Top News, Articles, and Interviews in Philosophy

Simone Weil

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[New Entry by A. Rebecca Rozelle-Stone and Benjamin P. Davis on March 10, 2018.] Simone Weil (1909 - 1943) philosophized on thresholds and across borders. Her persistent desire for truth and justice led her to both elite academies and factory floors, political praxis and spiritual solitude. At different times she was an activist, a pacifist, a militant, a mystic, and an exile; but throughout, in her inquiry into reality and orientation to the good, she remained a philosopher. Her oeuvre features deliberate contradiction yet demonstrates remarkable clarity. It is value centered and integrated but not systematic. It...

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News source: Stanford Encyclopedia of Philosophy

Ascending to the god’s-eye view of reality

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Frank Wilczek famously wrote: “A recurring theme in natural philosophy is the tension between the God’s-eye view of reality comprehended as a whole and the ant’s-eye view of human consciousness, which senses a succession of events in time. Since the days of Isaac Newton, the ant’s-eye view has dominated fundamental physics. We divide our description of the world into dynamical laws that, paradoxically, exist outside of time according to some, and initial conditions on which those laws act. The dynamical laws do not determine which initial conditions describe reality. That division has been enormously useful and successful pragmatically, but it leaves us far short of a full scientific account of the world as we know it. The account it gives—things are what they are because they were what they were—raises the question: Why were things that way and not any other? The God’s-eye view seems, in the light of relativity theory, to be far more natural … ascending from the ant’s-eye view. . .

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News source: OUPblog » Philosophy

All the president’s tweets

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It seems long ago now, but in his victory speech in 2016, Donald Trump promised to unite us as a nation. He finally has, at least around one issue: nearly seven of every ten Americans wish he would stop tweeting from his personal account. According to a recent Quinnipiac poll, that even includes a majority of Republicans. Melania, who says that she abhors the negativity and bullying of social media, said on 60 Minutes that she rebukes her husband all the time for his tweets. But she accepts that in the end “he will do what he wants to do.” Of course he will. Mr. Trump sees social media as a source of power, a way of fighting back. And his tweets reach an audience of 43 million, according to twitteraudit. Only half of them are real, but he still has about as many actual viewers as the ABC, CBS, and NBC evening news programs combined. That gives the president a formidable weapon, which he uses to lash out at the mainstream media and present his own version of “reality.” He ridicules his. . .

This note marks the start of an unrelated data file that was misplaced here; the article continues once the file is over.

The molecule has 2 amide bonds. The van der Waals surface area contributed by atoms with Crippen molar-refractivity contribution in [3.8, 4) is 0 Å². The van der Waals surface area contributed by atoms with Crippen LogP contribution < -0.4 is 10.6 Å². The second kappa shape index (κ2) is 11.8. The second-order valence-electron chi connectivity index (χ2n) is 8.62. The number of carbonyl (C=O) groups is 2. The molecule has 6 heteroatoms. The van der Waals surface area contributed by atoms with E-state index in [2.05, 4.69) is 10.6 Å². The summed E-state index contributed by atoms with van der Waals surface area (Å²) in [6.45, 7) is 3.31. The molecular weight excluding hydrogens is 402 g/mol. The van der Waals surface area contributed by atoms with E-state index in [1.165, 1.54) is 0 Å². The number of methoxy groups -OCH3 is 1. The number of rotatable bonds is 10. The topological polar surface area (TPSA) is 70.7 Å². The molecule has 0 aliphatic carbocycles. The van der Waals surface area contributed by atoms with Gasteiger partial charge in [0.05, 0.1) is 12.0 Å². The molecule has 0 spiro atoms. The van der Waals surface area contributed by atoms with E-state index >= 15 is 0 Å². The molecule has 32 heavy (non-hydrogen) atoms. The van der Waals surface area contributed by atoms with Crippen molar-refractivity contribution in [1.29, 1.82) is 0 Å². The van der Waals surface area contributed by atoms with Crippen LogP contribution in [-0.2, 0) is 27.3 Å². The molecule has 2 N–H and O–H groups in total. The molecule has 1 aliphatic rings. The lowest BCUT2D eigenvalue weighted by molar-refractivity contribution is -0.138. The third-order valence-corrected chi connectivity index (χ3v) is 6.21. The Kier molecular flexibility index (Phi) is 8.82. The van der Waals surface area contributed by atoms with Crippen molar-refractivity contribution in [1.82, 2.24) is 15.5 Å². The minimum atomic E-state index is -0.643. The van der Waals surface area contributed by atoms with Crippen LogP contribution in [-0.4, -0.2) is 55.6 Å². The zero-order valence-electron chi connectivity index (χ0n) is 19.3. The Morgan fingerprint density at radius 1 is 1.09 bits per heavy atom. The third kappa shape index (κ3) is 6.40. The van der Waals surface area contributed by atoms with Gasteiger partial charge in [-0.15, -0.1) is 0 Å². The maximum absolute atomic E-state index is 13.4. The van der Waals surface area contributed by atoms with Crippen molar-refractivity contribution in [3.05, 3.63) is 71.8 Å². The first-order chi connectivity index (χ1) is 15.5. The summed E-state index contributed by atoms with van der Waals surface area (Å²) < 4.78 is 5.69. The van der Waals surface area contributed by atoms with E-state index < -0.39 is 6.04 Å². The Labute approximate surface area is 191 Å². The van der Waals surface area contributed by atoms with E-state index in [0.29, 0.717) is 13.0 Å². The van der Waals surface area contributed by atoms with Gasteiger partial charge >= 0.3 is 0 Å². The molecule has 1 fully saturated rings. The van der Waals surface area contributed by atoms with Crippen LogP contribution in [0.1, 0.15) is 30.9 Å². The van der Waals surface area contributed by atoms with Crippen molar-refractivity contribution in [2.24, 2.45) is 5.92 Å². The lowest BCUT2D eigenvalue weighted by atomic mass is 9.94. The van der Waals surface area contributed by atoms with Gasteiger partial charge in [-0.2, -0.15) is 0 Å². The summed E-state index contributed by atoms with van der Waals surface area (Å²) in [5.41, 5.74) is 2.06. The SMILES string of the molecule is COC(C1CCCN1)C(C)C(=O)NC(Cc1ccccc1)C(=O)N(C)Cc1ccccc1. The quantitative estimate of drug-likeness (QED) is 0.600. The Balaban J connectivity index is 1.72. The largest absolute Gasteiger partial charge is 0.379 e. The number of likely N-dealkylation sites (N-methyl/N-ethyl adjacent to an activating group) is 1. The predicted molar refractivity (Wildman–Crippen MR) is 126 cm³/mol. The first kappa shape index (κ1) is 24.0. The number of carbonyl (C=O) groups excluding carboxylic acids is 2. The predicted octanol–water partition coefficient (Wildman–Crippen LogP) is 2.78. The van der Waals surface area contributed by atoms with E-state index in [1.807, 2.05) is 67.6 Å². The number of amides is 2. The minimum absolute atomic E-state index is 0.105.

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News source: Linguistics – OUPblog

Probabilistic Causation

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[Revised entry by Christopher Hitchcock on March 9, 2018. Changes to: Main text, Bibliography] "Probabilistic Causation" designates a group of theories that aim to characterize the relationship between cause and effect using the tools of probability theory. The central idea behind these theories is that causes change the probabilities of their effects. This article traces developments in probabilistic causation, including recent developments in causal modeling....

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News source: Stanford Encyclopedia of Philosophy

Philosopher Spotlight

Conversations with philosophers, professional and non-professional alike.
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Interview with

Dr. Robert McKim
  • on Religious Diversity
  • Professor of Religion and Professor of Philosophy
  • Focuses on Philosophy of Religion
  • Ph.D. Yale

Interview with

Dr. Alvin Plantinga
  • on Where the Conflict Really Lies
  • Emeritus Professor of Philosophy (UND)
  • Focuses on Epistemology, Metaphysics, Philosophy of Religion
  • Ph.D. Yale

Interview with

Dr. Peter Boghossian
  • on faith as a cognitive sickness
  • Teaches Philosophy at Portland State University (Oregon)
  • Focuses on atheism and critical thinking
  • Has a passion for teaching in prisons
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